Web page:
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The Princeton EDGE Lab Seminars

Date Location Speaker Title Slides
Summer 2011
Canceled Kin Leung
Imperial College London, UK
Wireless Ad-Hoc Networks: Models, Optimization and Protocols
Summer 2010
June 9
4:30pm
EQuad B327 Xinzhou Wu
Qualcomm
FlashLinQ: A Clean Slate Design for Ad Hoc Networks ppt
June 16
4:30pm
EQuad B327 Minghua Chen
CUHK, Hong Kong
Synthesizing Distributed Algorithms for Combinatorial Network Optimization pdf
June 21
4:30pm
EQuad B327 Lachlan Andrew
Swinburne U, Australia
Optimality, Fairness, and Robustness in Speed Scaling Designs pdf
June 30
4:30pm
EQuad B327 Ashwin Sampath
Ritesh Madan
Qualcomm
Distributed Interference Management and Scheduling in LTE-A Wireless Femto Networks  
July 1
1:00pm
EQuad B327 Chen-Nee Chuah
UC Davis
Peeking into Facebook Applications: Activity Graphs & Fake Profiles pdf
August 4
2:30pm
EQuad B327 Zhu Li
HK PolyU, Hong Kong
Robust Video Duplicates Detection and Localization in Large Video Repository pdf
August 25
4:30pm
EQuad B327 Jianwei Huang
CUHK, Hong Kong
Cognitive Virtual Network Operator Games  




Wireless Ad-Hoc Networks: Models, Optimization and Protocols


Canceled due to weather
Location: --

Kin K. Leung
Imperial College London

Abstract
In this seminar, the speaker will give an overview of his current research work in the area of wireless ad-hoc, mesh and sensor networks at Imperial College. By focusing on vehicular networks, the speaker will present new stochastic traffic models for vehicular ad-hoc networks (VANETs) in urban environments and their applications to quantify communication connectivity and identify locations for placing road-side communication nodes to optimize connectivity. Results on distributed optimization techniques for ad-hoc networks with power control will also be discussed briefly. The seminar will then be concluded with a discussion on future work to extend the traffic models, optimization techniques and cross-layer protocol designs for VANETs.

Bio
After receiving his Ph.D. degree from University of California at Los Angeles, Kin K. Leung joined AT&T Bell Labs in New Jersey in 1986 and worked at its successor companies, AT&T Labs and Lucent Technologies Bell Labs, until 2004. Since then, he has been the Tanaka Chair Professor in the Electrical Engineering and Computing Departments at Imperial College in London. He also serves as the Head of Communications and Signal Processing Group and the Deputy Director for the University Defense Research Center in the Electrical Engineering Department. He received a number of honors and awards for his technical contributions, including the IEEE Fellow. He is interested in network protocols, control algorithms, and optimization of wireless broadband, sensor and ad-hoc networks. His website is located at www.commsp.ee.ic.ac.uk/~kkleung/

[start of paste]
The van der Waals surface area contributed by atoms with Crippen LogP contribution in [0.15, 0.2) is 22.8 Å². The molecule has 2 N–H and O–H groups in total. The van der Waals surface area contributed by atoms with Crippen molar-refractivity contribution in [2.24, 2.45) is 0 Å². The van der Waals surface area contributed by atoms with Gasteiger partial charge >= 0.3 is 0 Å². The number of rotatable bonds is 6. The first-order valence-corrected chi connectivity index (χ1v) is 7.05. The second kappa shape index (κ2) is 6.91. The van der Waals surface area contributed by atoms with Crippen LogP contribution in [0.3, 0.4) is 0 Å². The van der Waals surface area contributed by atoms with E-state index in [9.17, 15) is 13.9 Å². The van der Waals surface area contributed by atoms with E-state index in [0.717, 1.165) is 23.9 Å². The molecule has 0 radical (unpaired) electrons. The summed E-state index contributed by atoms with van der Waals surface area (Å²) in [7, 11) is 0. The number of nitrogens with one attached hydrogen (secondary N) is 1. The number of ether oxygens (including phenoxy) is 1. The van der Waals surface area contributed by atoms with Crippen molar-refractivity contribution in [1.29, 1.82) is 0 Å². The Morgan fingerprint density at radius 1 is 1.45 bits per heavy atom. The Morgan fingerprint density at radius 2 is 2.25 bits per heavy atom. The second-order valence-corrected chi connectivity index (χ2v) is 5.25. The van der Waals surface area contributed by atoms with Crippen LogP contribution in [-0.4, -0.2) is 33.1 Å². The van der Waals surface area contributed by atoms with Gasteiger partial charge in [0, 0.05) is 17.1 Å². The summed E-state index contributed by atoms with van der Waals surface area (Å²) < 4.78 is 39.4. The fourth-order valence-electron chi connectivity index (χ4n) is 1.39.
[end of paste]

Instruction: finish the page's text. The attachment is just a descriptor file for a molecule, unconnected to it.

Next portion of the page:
FlashLinQ: A Clean Slate Design for Ad Hoc Networks

Date: June 9
Time: 4:30-5:30pm
Location: EQuad B327

Xinzhou Wu
Qualcomm Flarion Technologies

Abstract
In this talk, we present a recent design of a synchronous ad hoc network -- FlashLinQ, which can discover peers up to one mile range autonomously, set up links with peers of interest in a secure manner and enable peer communications with much higher spectrum efficiency as compared to existing technologies, e.g. WiFi Direct. FlashLinQ is the enabling technology of the proximate wireless internet -- which we believe is one of the evolution trends of wireless networks. In this talk, we will focus on the PHY/MAC challenges in designing such a network and how we address these challenges in the FlashLinQ design. Both analytical and simulation results will be presented to prove the design concepts behind FlashLinQ.

Bio
Xinzhou Wu received the B.E. degree from Tsinghua University, China in 1998, the M.S. and Ph.D. degrees from University of Illinois at Urbana-Champaign in 2000 and 2004, all in electrical engineering. From 2005 to 2006, he was a member of technical staff at Flarion Technologies, a startup company which designed and deployed the first OFDMA based WAN technology - FlashOFDM. Flarion Technologies was acquired by Qualcomm in January 2006. Dr. Wu is currently a senior staff engineer/manager at Qualcomm Flarion Technologies, Bridgewater, NJ. He is the one of key inventors and developers of the next generation wireless peer-to-peer networks. He co-authored more than 20 technical papers and 100 US patent applications in the area of wireless communications and wireless networking. His current research interests are in distributed algorithms with applications in wireless networks, resource allocation in cellular networks, and network information theory.